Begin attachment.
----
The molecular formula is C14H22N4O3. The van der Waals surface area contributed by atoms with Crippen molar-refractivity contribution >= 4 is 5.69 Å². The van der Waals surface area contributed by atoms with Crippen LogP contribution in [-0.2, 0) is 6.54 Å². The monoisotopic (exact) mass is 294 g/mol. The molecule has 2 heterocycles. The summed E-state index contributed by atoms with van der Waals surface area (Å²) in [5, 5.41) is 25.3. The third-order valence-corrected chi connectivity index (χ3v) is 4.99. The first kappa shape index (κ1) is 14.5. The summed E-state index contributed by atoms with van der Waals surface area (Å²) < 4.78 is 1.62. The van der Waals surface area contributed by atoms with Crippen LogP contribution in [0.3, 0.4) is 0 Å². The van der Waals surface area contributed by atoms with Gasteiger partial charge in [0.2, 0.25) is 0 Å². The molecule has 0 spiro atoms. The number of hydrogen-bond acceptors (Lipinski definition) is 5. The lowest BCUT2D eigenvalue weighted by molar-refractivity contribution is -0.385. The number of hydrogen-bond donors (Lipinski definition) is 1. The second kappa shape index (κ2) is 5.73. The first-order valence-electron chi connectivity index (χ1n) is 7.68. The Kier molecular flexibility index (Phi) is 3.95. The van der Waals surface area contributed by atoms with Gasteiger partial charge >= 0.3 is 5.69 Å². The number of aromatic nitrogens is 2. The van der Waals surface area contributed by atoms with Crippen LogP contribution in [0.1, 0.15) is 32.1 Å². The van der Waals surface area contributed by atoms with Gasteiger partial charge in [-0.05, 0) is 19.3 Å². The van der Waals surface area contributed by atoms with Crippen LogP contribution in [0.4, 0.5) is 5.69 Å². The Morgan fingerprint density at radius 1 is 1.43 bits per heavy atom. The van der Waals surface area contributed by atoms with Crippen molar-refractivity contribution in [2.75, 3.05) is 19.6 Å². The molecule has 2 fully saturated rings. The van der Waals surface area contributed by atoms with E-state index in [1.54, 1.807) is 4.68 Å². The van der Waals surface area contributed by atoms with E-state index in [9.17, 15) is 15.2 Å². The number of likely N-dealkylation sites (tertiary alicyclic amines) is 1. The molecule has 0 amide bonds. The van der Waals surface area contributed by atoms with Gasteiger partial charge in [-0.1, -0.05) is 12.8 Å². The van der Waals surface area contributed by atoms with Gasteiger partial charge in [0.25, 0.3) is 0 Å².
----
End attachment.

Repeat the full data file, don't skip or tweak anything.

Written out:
The molecular formula is C14H22N4O3. The van der Waals surface area contributed by atoms with Crippen molar-refractivity contribution >= 4 is 5.69 Å². The van der Waals surface area contributed by atoms with Crippen LogP contribution in [-0.2, 0) is 6.54 Å². The monoisotopic (exact) mass is 294 g/mol. The molecule has 2 heterocycles. The summed E-state index contributed by atoms with van der Waals surface area (Å²) in [5, 5.41) is 25.3. The third-order valence-corrected chi connectivity index (χ3v) is 4.99. The first kappa shape index (κ1) is 14.5. The summed E-state index contributed by atoms with van der Waals surface area (Å²) < 4.78 is 1.62. The van der Waals surface area contributed by atoms with Crippen LogP contribution in [0.3, 0.4) is 0 Å². The van der Waals surface area contributed by atoms with Gasteiger partial charge in [0.2, 0.25) is 0 Å². The molecule has 0 spiro atoms. The number of hydrogen-bond acceptors (Lipinski definition) is 5. The lowest BCUT2D eigenvalue weighted by molar-refractivity contribution is -0.385. The number of hydrogen-bond donors (Lipinski definition) is 1. The second kappa shape index (κ2) is 5.73. The first-order valence-electron chi connectivity index (χ1n) is 7.68. The Kier molecular flexibility index (Phi) is 3.95. The van der Waals surface area contributed by atoms with Gasteiger partial charge >= 0.3 is 5.69 Å². The number of aromatic nitrogens is 2. The van der Waals surface area contributed by atoms with Crippen LogP contribution in [0.1, 0.15) is 32.1 Å². The van der Waals surface area contributed by atoms with Gasteiger partial charge in [-0.05, 0) is 19.3 Å². The van der Waals surface area contributed by atoms with Crippen LogP contribution in [0.4, 0.5) is 5.69 Å². The Morgan fingerprint density at radius 1 is 1.43 bits per heavy atom. The van der Waals surface area contributed by atoms with Crippen molar-refractivity contribution in [2.75, 3.05) is 19.6 Å². The molecule has 2 fully saturated rings. The van der Waals surface area contributed by atoms with E-state index in [1.54, 1.807) is 4.68 Å². The van der Waals surface area contributed by atoms with E-state index in [9.17, 15) is 15.2 Å². The number of likely N-dealkylation sites (tertiary alicyclic amines) is 1. The molecule has 0 amide bonds. The van der Waals surface area contributed by atoms with Gasteiger partial charge in [-0.1, -0.05) is 12.8 Å². The van der Waals surface area contributed by atoms with Gasteiger partial charge in [0.25, 0.3) is 0 Å².